When you have loyal customers such as these you get to enjoy some elasticity in the transactions you have with them. These types of customers "allow you to screw up once in a while and often even pitch in to help when the going gets rough." (p.39)
These are the diamonds in the rough and if you run a services business you want to learn how to attract this breed of customer because it is disheartening to serve the butterfly kind. Maybe you have some experiences with them…
The book lists the characteristics of the monarch customer:
The Monarch is still a butterfly, according to the authors. This means that they're intelligent people, they're curious, they're suspicious of the good intentions of businesses, and they're also conscious of their worth. But the Monarchs can be "counted on to return to the familiar on a regular basis.”
It gets more interesting:
“[Monarch customers] are less expensive to attract, [and you can entice them back into your business without having to resort to expensive promotion campaigns] They take less transaction time from your staff and are quicker to buy because they are less skeptical and don't need a large amount of convincing. They are more willing to buy and [they're are] less price-sensitive..." (p.35-36)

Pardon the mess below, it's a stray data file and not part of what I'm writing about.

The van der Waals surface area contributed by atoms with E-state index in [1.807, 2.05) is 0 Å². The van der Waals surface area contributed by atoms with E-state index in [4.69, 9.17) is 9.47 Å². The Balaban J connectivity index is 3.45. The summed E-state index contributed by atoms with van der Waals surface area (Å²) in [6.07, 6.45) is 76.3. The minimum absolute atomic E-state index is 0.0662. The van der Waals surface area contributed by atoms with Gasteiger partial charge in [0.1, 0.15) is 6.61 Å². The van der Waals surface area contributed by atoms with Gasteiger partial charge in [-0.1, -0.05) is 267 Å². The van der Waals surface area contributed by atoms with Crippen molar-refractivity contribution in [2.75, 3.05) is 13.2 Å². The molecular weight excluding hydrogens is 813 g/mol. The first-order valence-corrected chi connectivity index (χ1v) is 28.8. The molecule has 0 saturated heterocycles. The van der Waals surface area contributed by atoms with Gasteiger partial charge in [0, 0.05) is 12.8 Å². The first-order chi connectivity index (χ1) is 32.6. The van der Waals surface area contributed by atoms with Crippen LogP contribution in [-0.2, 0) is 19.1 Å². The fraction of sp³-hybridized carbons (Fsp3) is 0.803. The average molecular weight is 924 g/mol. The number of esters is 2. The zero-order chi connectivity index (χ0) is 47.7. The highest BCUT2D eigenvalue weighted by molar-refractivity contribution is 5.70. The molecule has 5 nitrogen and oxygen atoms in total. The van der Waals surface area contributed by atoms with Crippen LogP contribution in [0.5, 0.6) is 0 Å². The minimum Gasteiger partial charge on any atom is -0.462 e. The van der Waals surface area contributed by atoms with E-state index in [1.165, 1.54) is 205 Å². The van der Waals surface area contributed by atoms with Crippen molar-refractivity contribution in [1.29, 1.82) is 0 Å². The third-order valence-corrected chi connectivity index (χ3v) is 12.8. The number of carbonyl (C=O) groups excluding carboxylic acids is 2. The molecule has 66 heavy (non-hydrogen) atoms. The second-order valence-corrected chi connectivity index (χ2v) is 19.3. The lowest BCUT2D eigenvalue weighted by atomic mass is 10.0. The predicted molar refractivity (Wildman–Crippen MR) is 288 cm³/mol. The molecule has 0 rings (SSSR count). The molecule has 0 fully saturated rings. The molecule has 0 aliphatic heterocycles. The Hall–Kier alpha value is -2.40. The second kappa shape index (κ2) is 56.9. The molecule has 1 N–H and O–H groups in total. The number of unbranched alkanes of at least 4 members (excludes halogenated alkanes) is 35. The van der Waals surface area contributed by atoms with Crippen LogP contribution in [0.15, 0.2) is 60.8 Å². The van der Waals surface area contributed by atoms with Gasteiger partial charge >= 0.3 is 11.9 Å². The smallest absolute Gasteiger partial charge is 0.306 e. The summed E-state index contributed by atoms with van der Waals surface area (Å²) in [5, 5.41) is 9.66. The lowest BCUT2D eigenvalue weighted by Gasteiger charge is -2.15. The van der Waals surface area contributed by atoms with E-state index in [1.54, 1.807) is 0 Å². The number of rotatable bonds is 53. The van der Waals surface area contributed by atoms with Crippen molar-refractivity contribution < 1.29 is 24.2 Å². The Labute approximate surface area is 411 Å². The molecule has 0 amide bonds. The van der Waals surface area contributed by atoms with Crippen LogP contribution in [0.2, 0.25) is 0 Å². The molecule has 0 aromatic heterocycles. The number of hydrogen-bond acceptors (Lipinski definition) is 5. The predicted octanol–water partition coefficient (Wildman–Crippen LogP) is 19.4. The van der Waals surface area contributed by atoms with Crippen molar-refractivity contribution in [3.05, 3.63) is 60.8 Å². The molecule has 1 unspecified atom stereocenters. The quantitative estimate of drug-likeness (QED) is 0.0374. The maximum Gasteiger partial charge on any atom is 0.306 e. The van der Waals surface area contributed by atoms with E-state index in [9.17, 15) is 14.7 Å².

Meet the Monarchs
Monarchs are your ideal customer, one you want to attract whatever it takes; also one you want to “clone” when they give you referrals (check out How to Convert Referrals into Buyers & Fans of your Services Business).
The authors describe five characteristics of Monarchs:
- they always return to use your services at some point
- they often give you referrals (they recommend and refer other customers)